Monday, June 20, 2016

810 Obama nominates another Jew to Supreme Court - making 5 out of 9, if Sotomayor is counted

Obama nominates another Jew to Supreme Court - making 5 out of 9, if
Sotomayor is counted

Newsletter published on 23 March 2016

From: "" <>
Date: Tue, 22 Mar 2016 11:08:39 GMT
Subject: Re: Fw: Trump rise shows Israeli grip on American policymaking
is weakening

Supreme Court Nominee Garland is Jewish. Here's How Jews Are Reacting.

By Gabe Friedman

JTA March 16, 2016 1:08pm

Jews make up just over 2 percent of the American population. They could
soon take up almost half the Supreme Court bench.

If Merrick Garland — announced Wednesday as President Barack Obama’s
choice to fill the late Justice Antonin Scalia’s seat — is confirmed, a
record four of the nine Supreme Court justices would be Jewish. Garland
would join Jews Ruth Bader Ginsburg, Stephen Breyer and Elena Kagan on
the court.

Jewish reaction to the news was rapid, and varied.

The Reform movement immediately issued a statement that didn’t take a
side on whether Garland should be confirmed by the Senate or comment on
his Jewishness, but urged Republican lawmakers to fairly consider his
credentials. Garland, 63, is currently the chief judge of the U.S. Court
of Appeals for the District of Columbia.

Mitch McConnell of Kentucky, the Senate majority leader, has said
Republican senators will not consider any Obama nominee to the Supreme
Court. He called Garland later in the day and told him the Senate would
not take action on his nomination.

"Now that a nominee has been named, we call on Senate Majority Leader
McConnell and Judiciary Chairman Grassley to step back from the
misguided position they have articulated in recent weeks and instead
allow senators to fulfill their constitutionally-mandated role of
providing advice and consent," Rabbi Jonah Pesner said in the statement
by the Religious Action Center of Reform Judaism. "The American people
deserve a fully functioning judiciary, starting with a full Supreme
Court bench."

Later in the day, National Council of Jewish Women sent out a similar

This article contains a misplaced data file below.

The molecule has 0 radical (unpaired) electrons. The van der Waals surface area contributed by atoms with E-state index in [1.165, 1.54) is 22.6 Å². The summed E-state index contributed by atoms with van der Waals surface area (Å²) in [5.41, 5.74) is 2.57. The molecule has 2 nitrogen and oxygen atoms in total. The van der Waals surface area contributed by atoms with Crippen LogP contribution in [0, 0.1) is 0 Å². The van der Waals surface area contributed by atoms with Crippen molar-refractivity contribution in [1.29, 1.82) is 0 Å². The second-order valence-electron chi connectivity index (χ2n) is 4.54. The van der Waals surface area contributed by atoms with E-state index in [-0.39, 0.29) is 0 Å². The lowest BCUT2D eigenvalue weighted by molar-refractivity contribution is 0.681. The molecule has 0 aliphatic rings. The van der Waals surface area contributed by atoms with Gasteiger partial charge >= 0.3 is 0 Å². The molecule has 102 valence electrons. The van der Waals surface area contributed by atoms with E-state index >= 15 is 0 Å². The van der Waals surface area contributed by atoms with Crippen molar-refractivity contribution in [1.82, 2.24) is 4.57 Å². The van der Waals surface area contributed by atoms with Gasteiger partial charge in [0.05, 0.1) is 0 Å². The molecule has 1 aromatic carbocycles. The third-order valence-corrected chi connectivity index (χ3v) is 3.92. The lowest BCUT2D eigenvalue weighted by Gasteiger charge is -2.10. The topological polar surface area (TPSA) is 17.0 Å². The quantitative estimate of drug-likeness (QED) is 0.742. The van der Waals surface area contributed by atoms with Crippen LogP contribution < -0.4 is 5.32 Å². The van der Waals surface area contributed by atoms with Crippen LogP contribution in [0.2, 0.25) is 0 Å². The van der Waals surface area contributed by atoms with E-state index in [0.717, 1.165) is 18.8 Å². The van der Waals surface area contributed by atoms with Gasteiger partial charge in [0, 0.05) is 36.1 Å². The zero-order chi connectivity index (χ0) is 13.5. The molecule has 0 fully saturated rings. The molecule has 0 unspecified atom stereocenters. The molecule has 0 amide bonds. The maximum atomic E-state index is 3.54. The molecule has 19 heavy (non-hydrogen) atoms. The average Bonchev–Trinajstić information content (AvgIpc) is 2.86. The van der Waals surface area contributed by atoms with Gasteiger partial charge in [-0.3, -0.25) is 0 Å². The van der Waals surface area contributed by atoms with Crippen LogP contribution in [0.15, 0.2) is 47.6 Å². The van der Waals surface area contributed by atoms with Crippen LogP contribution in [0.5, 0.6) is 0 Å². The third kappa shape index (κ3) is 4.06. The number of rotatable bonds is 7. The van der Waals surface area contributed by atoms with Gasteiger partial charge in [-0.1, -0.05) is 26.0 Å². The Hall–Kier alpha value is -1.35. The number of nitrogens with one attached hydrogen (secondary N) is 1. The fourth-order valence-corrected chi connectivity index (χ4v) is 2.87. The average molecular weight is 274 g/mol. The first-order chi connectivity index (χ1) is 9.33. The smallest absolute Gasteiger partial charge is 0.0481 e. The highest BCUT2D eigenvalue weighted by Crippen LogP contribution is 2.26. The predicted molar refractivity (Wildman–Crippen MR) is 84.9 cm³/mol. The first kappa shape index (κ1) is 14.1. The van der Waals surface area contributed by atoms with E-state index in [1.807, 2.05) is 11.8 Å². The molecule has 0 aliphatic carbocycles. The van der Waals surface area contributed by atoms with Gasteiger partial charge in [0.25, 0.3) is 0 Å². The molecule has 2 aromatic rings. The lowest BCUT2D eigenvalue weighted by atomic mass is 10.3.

statement asking the Senate "fulfill their obligation to hold hearings
on Judge Merrick Garland’s nomination in a timely manner."

Meanwhile, on Twitter, Jews appreciated the historically high ratio
Garland’s confirmation would create.

@mawilner Just rename it the SBEDUS: supreme Beth Din Of the US.
Although a Beth Din only needs three jewish judges

— Asherley (@schmucklevision) March 16, 2016

Garland would be 4th Jew on Supreme Court, would join 5 Catholics. Only
in America — Chemi Shalev (@ChemiShalev) March 16, 2016

Others felt three out of nine is enough.

Merrick Garland will make it 4 Jewish justices out of 9. More diversity
might be nice.

— MJ Rosenberg (@MJayRosenberg) March 16, 2016

And there were the inevitable Bernie Sanders comparisons.

Merrick Garland is my new favorite older Jewish man. Sorry Bernie

— Peter Grosz (@petergrosz) March 16, 2016

Between Merrick Garland & Bernie Sanders, banner year for Jews with very
non-Jewish names who are only in the news to make a political point

— Yair Rosenberg (@Yair_Rosenberg) March 16, 2016

But the overwhelming initial focus was on Garland’s name, which isn’t
obviously Jewish.

Still don’t understand how a dude named Merrick Garland is Jewish

— Max J. Rosenthal (@maxjrosenthal) March 16, 2016

Merrick Garland is the least Jewish name for a Jew since… well, my own
name. — Jeff Woodhead (@jeffwoodhead) March 16, 2016

@SethAMandel what the — Merrick Garland is Jewish? What the hell kind of
clubbable name is that for a Jew?

— John Podhoretz (@jpodhoretz) March 16, 2016

Despite Jewish Twitter’s onomastic skepticism, Garland is a confirmed
member of the tribe.

In a short, emotional speech after Obama announced his nomination in the
White House Rose Garden, Garland referenced his Jewish background,
saying his grandparents fled to the U.S. from anti-Semitism in Russia.

Garland’s father, Cyril Garland, was born in Omaha but hailed from a
Latvian Jewish immigrant family. He ran an advertising business out of
the family home and died in 2000. Garland’s mother, Shirley Garland, who
is still living, at one point served as director of volunteer services
at the Council for Jewish Elderly in Chicago.

"My family deserves much of the credit for the path that led me here. My
grandparents left the Pale of Settlement at the border of western Russia
and Eastern Europe in the early 1900s, fleeing anti-Semitism and hoping
to make a better life for their children in America," he said, choking up.

Garland’s wife Lynn Rosenman, whose father was a special counsel to
Presidents Franklin Roosevelt and Harry Truman, is Jewish too.

CORRECTION: A previous version of this article incorrectly stated that
Merrick Garland’s father was Protestant; he was Jewish.

No comments:

Post a Comment